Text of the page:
10. The method of claim 9 wherein the detected responses comprise the following parameters: electromagnetic absorption qualities of a patient's normal skin; electromagnetic absorption properties of the patient's skin in the area of the abnormal skin condition or blemish; and the differential between the two.

11. The method of claim 10 wherein several different frequencies of radiation power are adjusted and applied sequentially or at least partially simultaneously.

12. The method of claim 11 wherein the radiation is applied in pulses.

13. The method of claim 9 wherein the response of skin to radiation comprises electromagnetic absorption qualities of the defective skin.

14. The method of claim 9 and further comprising: determining which frequencies of electromagnetic radiation can be utilized to transfer energy to abnormal skin while leaving the normal skin area relatively or acceptably unaffected.

15. The method of claim 9 and further comprising: utilizing the detected responses of skin to diagnose the type of skin abnormalities present.

16. A system comprising: means for detecting the response of defective skin to radiation at a level of radiation less than that which would damage healthy skin and detecting the response of healthy skin to radiation at a level of radiation less than that which would damage healthy skin; means for adjusting radiation power as a function of the detected responses; and means for applying radiation to treat defective skin at the adjusted radiation power.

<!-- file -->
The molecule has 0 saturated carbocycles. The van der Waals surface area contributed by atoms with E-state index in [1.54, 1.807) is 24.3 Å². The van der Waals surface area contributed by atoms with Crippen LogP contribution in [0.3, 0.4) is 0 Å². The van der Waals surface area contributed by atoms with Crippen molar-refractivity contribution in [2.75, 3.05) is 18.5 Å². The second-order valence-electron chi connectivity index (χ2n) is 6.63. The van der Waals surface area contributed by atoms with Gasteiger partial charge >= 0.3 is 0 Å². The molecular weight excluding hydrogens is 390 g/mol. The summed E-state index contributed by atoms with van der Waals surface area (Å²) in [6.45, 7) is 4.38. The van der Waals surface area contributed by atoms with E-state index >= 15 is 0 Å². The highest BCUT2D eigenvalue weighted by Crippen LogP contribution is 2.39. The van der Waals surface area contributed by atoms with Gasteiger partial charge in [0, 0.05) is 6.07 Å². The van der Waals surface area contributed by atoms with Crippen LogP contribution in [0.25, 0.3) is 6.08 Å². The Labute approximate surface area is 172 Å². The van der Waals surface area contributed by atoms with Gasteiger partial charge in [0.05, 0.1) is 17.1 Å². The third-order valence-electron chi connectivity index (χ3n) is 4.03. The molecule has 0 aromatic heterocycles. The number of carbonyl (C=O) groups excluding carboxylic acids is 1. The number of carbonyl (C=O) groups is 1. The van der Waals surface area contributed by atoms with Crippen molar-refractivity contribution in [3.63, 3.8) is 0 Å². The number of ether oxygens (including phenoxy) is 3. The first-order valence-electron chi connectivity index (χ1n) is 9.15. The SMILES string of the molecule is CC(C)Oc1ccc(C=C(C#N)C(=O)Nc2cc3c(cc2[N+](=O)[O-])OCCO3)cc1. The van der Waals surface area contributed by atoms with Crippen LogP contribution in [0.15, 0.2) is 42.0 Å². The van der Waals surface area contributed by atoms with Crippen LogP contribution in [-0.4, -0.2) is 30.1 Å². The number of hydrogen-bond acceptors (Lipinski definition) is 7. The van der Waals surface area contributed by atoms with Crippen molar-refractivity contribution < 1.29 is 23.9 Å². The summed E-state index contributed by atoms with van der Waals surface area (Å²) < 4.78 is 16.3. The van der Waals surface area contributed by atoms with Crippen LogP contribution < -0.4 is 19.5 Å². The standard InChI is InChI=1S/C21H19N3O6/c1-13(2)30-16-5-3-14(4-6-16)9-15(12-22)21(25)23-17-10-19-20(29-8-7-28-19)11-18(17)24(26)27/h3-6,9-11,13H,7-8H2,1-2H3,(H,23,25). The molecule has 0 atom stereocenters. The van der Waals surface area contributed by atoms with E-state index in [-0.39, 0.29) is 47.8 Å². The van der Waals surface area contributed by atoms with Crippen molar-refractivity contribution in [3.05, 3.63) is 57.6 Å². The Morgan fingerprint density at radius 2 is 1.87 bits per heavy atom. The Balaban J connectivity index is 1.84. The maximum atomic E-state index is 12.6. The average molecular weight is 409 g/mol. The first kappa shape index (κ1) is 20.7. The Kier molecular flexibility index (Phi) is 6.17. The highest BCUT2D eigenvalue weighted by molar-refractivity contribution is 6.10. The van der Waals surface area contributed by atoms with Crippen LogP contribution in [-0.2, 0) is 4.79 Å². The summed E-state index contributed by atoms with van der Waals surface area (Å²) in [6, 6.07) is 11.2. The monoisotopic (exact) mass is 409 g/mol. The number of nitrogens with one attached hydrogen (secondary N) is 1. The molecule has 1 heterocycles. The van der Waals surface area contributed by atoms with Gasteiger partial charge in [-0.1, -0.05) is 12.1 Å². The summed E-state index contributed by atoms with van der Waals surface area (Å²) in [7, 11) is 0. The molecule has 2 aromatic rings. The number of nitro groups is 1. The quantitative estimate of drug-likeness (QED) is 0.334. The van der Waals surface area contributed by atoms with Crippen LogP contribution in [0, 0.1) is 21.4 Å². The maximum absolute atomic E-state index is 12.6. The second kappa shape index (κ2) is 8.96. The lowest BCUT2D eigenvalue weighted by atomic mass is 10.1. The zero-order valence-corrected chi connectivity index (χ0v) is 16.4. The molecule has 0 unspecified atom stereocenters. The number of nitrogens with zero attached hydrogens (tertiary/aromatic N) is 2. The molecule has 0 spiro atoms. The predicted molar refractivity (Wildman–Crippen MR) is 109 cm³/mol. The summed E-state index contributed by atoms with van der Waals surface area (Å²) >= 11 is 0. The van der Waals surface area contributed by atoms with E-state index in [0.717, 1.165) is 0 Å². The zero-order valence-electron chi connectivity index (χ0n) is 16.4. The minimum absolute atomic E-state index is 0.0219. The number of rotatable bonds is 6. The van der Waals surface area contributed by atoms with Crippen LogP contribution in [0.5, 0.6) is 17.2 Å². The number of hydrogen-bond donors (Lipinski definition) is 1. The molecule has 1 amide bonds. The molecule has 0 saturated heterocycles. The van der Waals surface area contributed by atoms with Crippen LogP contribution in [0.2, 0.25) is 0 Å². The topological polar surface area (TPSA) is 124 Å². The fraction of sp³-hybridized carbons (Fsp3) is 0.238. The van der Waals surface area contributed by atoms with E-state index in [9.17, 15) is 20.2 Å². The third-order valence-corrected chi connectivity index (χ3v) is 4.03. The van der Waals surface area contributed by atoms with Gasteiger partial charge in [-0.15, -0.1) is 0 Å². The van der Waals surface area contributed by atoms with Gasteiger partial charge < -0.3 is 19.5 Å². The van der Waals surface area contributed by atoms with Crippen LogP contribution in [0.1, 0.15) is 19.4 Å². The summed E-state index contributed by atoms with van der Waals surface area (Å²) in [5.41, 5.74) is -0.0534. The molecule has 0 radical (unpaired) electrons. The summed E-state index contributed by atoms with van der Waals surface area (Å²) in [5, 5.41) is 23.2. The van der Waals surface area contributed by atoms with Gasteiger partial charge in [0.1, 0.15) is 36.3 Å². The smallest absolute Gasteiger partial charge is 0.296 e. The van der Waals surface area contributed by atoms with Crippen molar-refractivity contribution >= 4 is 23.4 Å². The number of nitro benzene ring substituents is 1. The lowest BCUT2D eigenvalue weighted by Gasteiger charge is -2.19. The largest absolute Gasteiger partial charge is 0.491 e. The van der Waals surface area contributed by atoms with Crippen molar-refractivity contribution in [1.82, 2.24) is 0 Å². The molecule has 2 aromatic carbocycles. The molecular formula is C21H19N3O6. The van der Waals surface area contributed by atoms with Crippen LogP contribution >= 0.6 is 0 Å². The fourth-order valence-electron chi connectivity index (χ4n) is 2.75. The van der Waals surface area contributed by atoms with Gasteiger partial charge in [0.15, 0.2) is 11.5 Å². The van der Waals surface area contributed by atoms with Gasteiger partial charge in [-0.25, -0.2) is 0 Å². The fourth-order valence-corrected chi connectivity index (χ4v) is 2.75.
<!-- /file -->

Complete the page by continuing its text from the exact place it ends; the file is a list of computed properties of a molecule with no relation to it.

17. A system for treating skin, the system comprising: a probe that detects the response of defective skin to radiation at a level of radiation less than that which would damage healthy skin and detecting the response of healthy skin to radiation at a level of radiation less than that which would damage healthy skin; a radiation source that applies radiation to defective skin; and a computer system coupled to the probe and to the radiation source, wherein the computer system determines radiation power level and one or more frequencies a function of the detected responses and sets corresponding parameters of the radiation source.

18. A method comprising: applying radiation to healthy and defective skin areas on a body; detecting the response of the defective skin to radiation at a level of radiation less than that which would damage healthy skin; detecting the response of healthy skin to radiation at a level of radiation less than that which would damage healthy skin; adjusting radiation power as a function of the detected responses; and applying radiation to treat defective skin at the adjusted radiation power.

19. The method of claim 18 wherein the response is at least one of reflected radiation and radiated radiation at frequencies which may be different than the applied radiation.